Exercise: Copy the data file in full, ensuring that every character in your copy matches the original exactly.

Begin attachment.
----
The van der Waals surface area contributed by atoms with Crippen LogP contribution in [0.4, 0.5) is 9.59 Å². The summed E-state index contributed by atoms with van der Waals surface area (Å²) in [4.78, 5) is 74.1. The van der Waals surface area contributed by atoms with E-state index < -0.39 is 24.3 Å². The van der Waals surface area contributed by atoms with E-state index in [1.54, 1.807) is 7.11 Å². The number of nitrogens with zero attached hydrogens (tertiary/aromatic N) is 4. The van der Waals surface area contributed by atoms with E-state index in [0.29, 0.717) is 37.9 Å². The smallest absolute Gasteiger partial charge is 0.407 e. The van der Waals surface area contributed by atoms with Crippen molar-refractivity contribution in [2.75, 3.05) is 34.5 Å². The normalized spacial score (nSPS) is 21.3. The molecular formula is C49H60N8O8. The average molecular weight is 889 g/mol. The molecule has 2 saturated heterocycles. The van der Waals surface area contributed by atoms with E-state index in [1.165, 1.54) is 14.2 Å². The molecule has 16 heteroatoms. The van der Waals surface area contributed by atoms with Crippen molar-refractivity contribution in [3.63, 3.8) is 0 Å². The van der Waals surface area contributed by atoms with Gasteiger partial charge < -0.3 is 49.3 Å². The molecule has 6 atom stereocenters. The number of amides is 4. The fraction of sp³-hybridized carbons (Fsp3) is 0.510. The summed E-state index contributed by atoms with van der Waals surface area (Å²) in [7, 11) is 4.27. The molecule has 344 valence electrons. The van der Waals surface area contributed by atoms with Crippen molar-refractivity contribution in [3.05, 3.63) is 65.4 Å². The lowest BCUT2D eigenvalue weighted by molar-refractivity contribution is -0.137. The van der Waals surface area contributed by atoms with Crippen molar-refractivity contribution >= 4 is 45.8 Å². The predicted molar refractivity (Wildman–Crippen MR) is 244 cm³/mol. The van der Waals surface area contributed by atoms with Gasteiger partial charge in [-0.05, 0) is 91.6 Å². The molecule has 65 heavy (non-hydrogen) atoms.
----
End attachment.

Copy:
The van der Waals surface area contributed by atoms with Crippen LogP contribution in [0.4, 0.5) is 9.59 Å². The summed E-state index contributed by atoms with van der Waals surface area (Å²) in [4.78, 5) is 74.1. The van der Waals surface area contributed by atoms with E-state index < -0.39 is 24.3 Å². The van der Waals surface area contributed by atoms with E-state index in [1.54, 1.807) is 7.11 Å². The number of nitrogens with zero attached hydrogens (tertiary/aromatic N) is 4. The van der Waals surface area contributed by atoms with E-state index in [0.29, 0.717) is 37.9 Å². The smallest absolute Gasteiger partial charge is 0.407 e. The van der Waals surface area contributed by atoms with Crippen molar-refractivity contribution in [2.75, 3.05) is 34.5 Å². The normalized spacial score (nSPS) is 21.3. The molecular formula is C49H60N8O8. The average molecular weight is 889 g/mol. The molecule has 2 saturated heterocycles. The van der Waals surface area contributed by atoms with E-state index in [1.165, 1.54) is 14.2 Å². The molecule has 16 heteroatoms. The van der Waals surface area contributed by atoms with Crippen molar-refractivity contribution in [3.63, 3.8) is 0 Å². The van der Waals surface area contributed by atoms with Gasteiger partial charge < -0.3 is 49.3 Å². The molecule has 6 atom stereocenters. The number of amides is 4. The fraction of sp³-hybridized carbons (Fsp3) is 0.510. The summed E-state index contributed by atoms with van der Waals surface area (Å²) in [7, 11) is 4.27. The molecule has 344 valence electrons. The van der Waals surface area contributed by atoms with Crippen molar-refractivity contribution in [3.05, 3.63) is 65.4 Å². The lowest BCUT2D eigenvalue weighted by molar-refractivity contribution is -0.137. The van der Waals surface area contributed by atoms with Crippen molar-refractivity contribution >= 4 is 45.8 Å². The predicted molar refractivity (Wildman–Crippen MR) is 244 cm³/mol. The van der Waals surface area contributed by atoms with Gasteiger partial charge in [-0.05, 0) is 91.6 Å². The molecule has 65 heavy (non-hydrogen) atoms.